Back in September 1970 I found myself in Damascus, as charming a city as it is ancient, the natives friendly and helpful, especially as I was suffering from food poisoning thanks to a Lebanese kebab from two days before. My stay in the city was interrupted by the sudden death of Gamal Abdel Nasser, the Egyptian strongman who had been twice defeated by the Israelis, yet remained a great hero to the Egyptian public. The Syrians laid out a plane for the press corps and flew the lot of us to Cairo for the funeral. When I approached the press attaché in the airport and thanked him for the gesture, I remember the bittersweet smile he gave and his plea: “Try and remember that not all of us Syrians are what Israel says we are.”
Forty-two years later Syria continues to be the whipping boy of the unholy triple alliance of Israel, Saudi Arabia, and Qatar. They say politics makes for strange bedfellows, but these are not so strange when you think about it. All three are experts in oppression, religious zealotry, and paying zillions to Washington lobbies. Israel has captured Palestinian lands through force of (American) arms and continues to oppress millions of Palestinians under her occupation. The various bombardments of Gaza have killed thousands of innocents, yet the great American comedian Elie Wiesel recently asked Obama, “How is it that Assad is still in power?”
Saudi Arabia makes Syria look like Switzerland where human rights are concerned. The Saudis are the godfathers of international terror in exchange for peace at home. Thanks to the Saudis’ powerful connections in D.C. and their ability to bribe everyone involved, Uncle Sam and his poodle, the European Union, are turning a blind eye as Saudi-financed jihadis and Al Qaeda fighters are pouring into Syria as I write.
The third great democrat-humanist leading the propaganda fight against Syria is Al Thani, the Qatari thief whose family has lorded over the tiny Persian Gulf strip since the mid-19th century. Qatar recently bribed FIFA, the world soccer federation, to assign the World Cup of 2018 to that crappy little pseudocountry. Having realized how easy it is to win through bribes, Al Thani and his gang of thieves have now set their hooded eyes on bigger things—like establishing a Sunni corridor that isolates Iran and Iraq.
This, then, is the situation, and while La Clinton rails against Russia for arming the Syrian regime, she forgets that Uncle Sam arms the Saudis, the Israelis, the Qataris, and now even the Libyans. The Arab Spring is a far more complex event than credulous journalists in the West imagine. It is not about the weak rising against the strong; it’s about a transfer of power to rival clans and religious groups. The Saudis want Assad out because he’s an Alawite, an offshoot of the Shia, and a man who, like his father before him, has kept Sunni Islamists at bay.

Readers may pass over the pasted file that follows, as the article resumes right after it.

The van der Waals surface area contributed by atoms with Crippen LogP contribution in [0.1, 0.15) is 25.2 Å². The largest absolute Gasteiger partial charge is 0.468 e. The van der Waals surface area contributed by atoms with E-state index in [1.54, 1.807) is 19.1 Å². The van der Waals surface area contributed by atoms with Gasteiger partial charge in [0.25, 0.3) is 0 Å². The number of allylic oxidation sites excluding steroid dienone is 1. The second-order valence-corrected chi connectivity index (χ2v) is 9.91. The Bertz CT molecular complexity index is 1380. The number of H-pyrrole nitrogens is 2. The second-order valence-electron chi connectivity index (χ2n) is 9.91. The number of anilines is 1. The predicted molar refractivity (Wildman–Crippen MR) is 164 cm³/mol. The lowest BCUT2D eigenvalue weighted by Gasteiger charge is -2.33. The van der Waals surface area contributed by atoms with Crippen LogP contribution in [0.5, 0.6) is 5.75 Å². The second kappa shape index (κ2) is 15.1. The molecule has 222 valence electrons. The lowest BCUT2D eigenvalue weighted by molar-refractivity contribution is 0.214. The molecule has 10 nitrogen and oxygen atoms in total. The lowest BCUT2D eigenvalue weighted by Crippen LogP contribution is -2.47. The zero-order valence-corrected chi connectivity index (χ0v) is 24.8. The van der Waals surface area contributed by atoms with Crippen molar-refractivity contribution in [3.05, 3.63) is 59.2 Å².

Inside Syria, Western journalists get their info only from jihadis trying to overthrow the Assad regime. Women in Damascus have signaled the few foreigners they have access to that “rebels” fire upon the army with the sole purpose of inciting riot and mayhem. One Western reporter, Alex Thompson, was lured into a fire zone by jihadis who were hoping the army would kill him, garnering the jihadis more sympathy from the West. A friend of mine who has just come out of Syria told me that the murder of children and certain other massacres wore the sign of militant Islam, “no ifs or buts about it.”
I rejoiced at the demise of the Qaddafi gang, but take a look at Libya eight months later. It’s a far, far worse place than it ever was under the Mad Dog. (The only thing good to emerge was that we won’t have his vile children visiting European fleshpots this summer and coming winter, although the two most horrible, Hannibal and Aisha, are at liberty with loads of oil money.)
The Syrian conflict has nothing to do with freedom and everything to do with the new cold war between the West and Russia. The latter supports the last secular regime in the region, just as Uncle Sam and his stooges in Europe support the illegal occupation of Palestinian lands, the kleptocracies of the Gulf, and the medieval kingdom of the camel driver Abdullah of Saudi Arabia. If anyone inside the Beltway had any brains—and if there were any parties not locked down by the Israeli lobby—we would let Russia negotiate the future of the Assads, making sure that Saudi-financed jihadis were expelled from that ancient land. Yes, the Assad father-and-son regime has been in power since 1970, and has been quite brutal by Western standards—not, I repeat, not by Middle Eastern ones. But looking once again at how clumsy and self-defeating U.S. foreign policy is, one could be forgiven for wondering how the hell the good uncle ever won against the big, bad Russian bear.
I’ll tell you how. The bear fell into a hole, one it had dug itself, and the uncle took the credit. So what else is new?